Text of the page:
An excellent article published yesterday in Ochre, Safeguarding Truth in Photojournalism: Ami Vitale’s Survival Guide which looks at how the way in which some of Vitale’s images were appropriated and misused on the web, and how this hit the photographer:
“It literally stopped me in my tracks,” she said in an interview with Ochre. “There was a week I thought this was enough: I’m quitting. And then I realized that this was actually just a call to action to try to educate people, protect yourself and the people you photograph as best you can.”
The article goes on to explain the steps that she took, along with others who helped her to do this, and has a great deal of good advice and links to resources. (Ami Vitale is one of the photographers mentioned in the previous post, Inge Morath & Danube Revisited.)
I posted about the misuse of her images and her response here in May, in Image Abuse, and much of the advice in her survival guide has also been covered here in previous posts, though it is good to have it all put together in the Ochre article.
She says “I hated watermarks before. I thought they were so tacky.” I thought the same, and came very reluctantly to my decision to use a relatively discreet visible copyright message in 2010 after some very much more minor problems with the unauthorised usage of my own work, though I’d advocated their use in a post here a year earlier. Virtually every image I’ve posted on the web since then has carried this visible watermark, though sometimes its been midway through the year when I’ve got around to changing the date.
Much earlier I made sure that every image carried my contact details in the metadata, though that too often gets stripped out. With my watermark along the bottom of the image that too is easily removed, but for anyone to do so would be clear evidence of guilt, and my experience is that most people who use images without consent don’t remove it. Most unauthorised use of images on the internet is by people who just aren’t aware of copyright or think it doesn’t apply to their use.
There are a few aspects of the Ochre article that relate to the USA and its peculiar copyright system, which makes the enforcing of copyright financially non-viable in the US unless photographers register their images with the US Copyright office, while permitting punitive damages for registered images. Its a system that non-US photographers can use as well, but the surprising fact quoted in the article is that “less than 3% of professional photographers surveyed by the American Society of Media Photographers in 2010 registered their work.”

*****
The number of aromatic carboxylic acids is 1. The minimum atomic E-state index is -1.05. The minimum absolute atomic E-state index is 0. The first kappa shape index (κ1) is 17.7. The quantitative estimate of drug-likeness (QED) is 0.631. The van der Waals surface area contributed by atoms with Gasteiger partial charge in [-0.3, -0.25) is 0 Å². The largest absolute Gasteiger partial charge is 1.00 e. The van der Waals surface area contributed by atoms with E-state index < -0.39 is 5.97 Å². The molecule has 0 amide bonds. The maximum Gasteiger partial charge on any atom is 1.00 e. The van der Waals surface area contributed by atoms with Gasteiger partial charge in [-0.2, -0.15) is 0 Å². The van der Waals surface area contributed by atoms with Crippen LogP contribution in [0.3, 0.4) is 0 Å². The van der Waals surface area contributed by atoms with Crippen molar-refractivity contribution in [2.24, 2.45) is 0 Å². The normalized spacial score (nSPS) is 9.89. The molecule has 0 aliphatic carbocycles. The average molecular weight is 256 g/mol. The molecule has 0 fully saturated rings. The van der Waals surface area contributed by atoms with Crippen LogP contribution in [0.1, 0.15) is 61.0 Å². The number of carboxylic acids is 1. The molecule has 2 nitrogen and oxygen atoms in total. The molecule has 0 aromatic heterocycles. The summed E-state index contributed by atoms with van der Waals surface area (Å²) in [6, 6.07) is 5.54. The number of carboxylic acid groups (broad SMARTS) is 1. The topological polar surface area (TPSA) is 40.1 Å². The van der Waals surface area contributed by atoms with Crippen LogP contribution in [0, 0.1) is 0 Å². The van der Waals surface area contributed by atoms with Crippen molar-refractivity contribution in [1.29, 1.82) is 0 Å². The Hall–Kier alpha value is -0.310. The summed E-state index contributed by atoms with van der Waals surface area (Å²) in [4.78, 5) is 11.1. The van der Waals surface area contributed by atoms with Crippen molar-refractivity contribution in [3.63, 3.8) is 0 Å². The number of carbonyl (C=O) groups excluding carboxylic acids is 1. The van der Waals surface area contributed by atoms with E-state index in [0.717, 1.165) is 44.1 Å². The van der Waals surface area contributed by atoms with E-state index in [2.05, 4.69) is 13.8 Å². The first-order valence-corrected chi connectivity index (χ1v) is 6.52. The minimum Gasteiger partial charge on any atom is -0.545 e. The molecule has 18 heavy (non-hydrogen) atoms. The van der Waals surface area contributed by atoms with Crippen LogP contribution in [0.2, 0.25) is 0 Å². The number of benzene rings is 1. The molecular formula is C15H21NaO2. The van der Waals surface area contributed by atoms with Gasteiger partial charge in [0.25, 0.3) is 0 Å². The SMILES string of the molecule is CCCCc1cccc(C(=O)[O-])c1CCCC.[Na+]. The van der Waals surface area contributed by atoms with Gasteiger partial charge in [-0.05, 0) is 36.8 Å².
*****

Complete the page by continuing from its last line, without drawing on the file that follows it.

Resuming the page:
There is also some information about the PLUS (Picture Licensing Universal System) Registry which I mentioned back in 2008, and again three years ago in PLUS Makes Progress , and it is apparently still making progress – if it does seem rather slow. You can register for free – as I did in 2011 – and this enables you to be found in the registry from your name or some other information. But to get real benefit from it you will need to become a supporting member – and for individual photographers -“small businesses with one employee, the contribution of $125 per year (reduced to $75 per year for members of participating trade associations)” may not seem worthwhile.
I was also very pleased to hear of yesterday’s US court judgement which affirmed the damages of $1.2m awarded to photographer Daniel Morel after AFP and Getty stole his images of the Haiti earthquake. The court did make one minor adjustment, ruling that there was insufficient evidence that Getty was guilty of half of the DCMA violations, which will same them just a few pennies. I can’t pretend to understand all of the court ruling, but – as in the earlier trial – it is certainly damning. I’ve never understood why AFP and Getty felt the case was worth fighting and didn’t come to a settlement with the photographer as soon as they discovered what had happened. Presumably they just thought they were big enough to bully their way through, though perhaps the award and presumably the costs they will have to pay might make them think differently.
I have posted before about the Morel case, but there is more information on Jeremy Nicholl’s The Russian Photos blog, and though as I write he has yet to respond to the latest news, doubtless he soon will. His last post in January about the AFP/Getty appeal estimated that the case will cost AFP and Getty to well over $10m, most of which will go to the lawyers – including those who presumably told them the case was worth pursuing. For the lawyers it certainly was!